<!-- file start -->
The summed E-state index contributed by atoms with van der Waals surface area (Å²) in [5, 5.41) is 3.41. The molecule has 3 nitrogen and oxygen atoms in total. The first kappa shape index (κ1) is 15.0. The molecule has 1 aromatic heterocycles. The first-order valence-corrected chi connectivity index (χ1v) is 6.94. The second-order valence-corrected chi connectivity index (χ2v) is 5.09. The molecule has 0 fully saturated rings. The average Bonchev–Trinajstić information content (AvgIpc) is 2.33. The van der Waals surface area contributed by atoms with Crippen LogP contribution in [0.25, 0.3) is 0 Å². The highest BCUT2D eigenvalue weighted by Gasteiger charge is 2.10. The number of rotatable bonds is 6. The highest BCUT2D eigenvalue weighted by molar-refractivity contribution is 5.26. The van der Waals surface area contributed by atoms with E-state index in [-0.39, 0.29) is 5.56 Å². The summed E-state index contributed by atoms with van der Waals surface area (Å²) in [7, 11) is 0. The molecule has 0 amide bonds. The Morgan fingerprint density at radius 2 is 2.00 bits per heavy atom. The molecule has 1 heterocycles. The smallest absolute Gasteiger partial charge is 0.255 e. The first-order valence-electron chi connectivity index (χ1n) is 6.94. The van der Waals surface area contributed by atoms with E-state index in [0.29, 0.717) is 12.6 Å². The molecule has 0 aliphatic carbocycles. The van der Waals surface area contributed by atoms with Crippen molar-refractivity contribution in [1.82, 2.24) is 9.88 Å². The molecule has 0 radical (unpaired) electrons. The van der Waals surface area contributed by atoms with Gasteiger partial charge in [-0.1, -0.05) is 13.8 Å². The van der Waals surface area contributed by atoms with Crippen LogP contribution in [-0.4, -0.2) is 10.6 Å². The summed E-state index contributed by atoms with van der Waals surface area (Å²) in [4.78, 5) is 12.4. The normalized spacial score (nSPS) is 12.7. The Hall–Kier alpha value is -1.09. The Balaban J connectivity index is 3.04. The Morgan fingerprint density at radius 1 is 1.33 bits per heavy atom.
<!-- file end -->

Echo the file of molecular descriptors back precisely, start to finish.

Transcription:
The summed E-state index contributed by atoms with van der Waals surface area (Å²) in [5, 5.41) is 3.41. The molecule has 3 nitrogen and oxygen atoms in total. The first kappa shape index (κ1) is 15.0. The molecule has 1 aromatic heterocycles. The first-order valence-corrected chi connectivity index (χ1v) is 6.94. The second-order valence-corrected chi connectivity index (χ2v) is 5.09. The molecule has 0 fully saturated rings. The average Bonchev–Trinajstić information content (AvgIpc) is 2.33. The van der Waals surface area contributed by atoms with Crippen LogP contribution in [0.25, 0.3) is 0 Å². The highest BCUT2D eigenvalue weighted by Gasteiger charge is 2.10. The number of rotatable bonds is 6. The highest BCUT2D eigenvalue weighted by molar-refractivity contribution is 5.26. The van der Waals surface area contributed by atoms with E-state index in [-0.39, 0.29) is 5.56 Å². The summed E-state index contributed by atoms with van der Waals surface area (Å²) in [7, 11) is 0. The molecule has 0 amide bonds. The Morgan fingerprint density at radius 2 is 2.00 bits per heavy atom. The molecule has 1 heterocycles. The smallest absolute Gasteiger partial charge is 0.255 e. The first-order valence-electron chi connectivity index (χ1n) is 6.94. The van der Waals surface area contributed by atoms with E-state index in [0.29, 0.717) is 12.6 Å². The molecule has 0 aliphatic carbocycles. The van der Waals surface area contributed by atoms with Crippen molar-refractivity contribution in [1.82, 2.24) is 9.88 Å². The molecule has 0 radical (unpaired) electrons. The van der Waals surface area contributed by atoms with Gasteiger partial charge in [-0.1, -0.05) is 13.8 Å². The van der Waals surface area contributed by atoms with Crippen LogP contribution in [-0.4, -0.2) is 10.6 Å². The summed E-state index contributed by atoms with van der Waals surface area (Å²) in [4.78, 5) is 12.4. The normalized spacial score (nSPS) is 12.7. The Hall–Kier alpha value is -1.09. The Balaban J connectivity index is 3.04. The Morgan fingerprint density at radius 1 is 1.33 bits per heavy atom.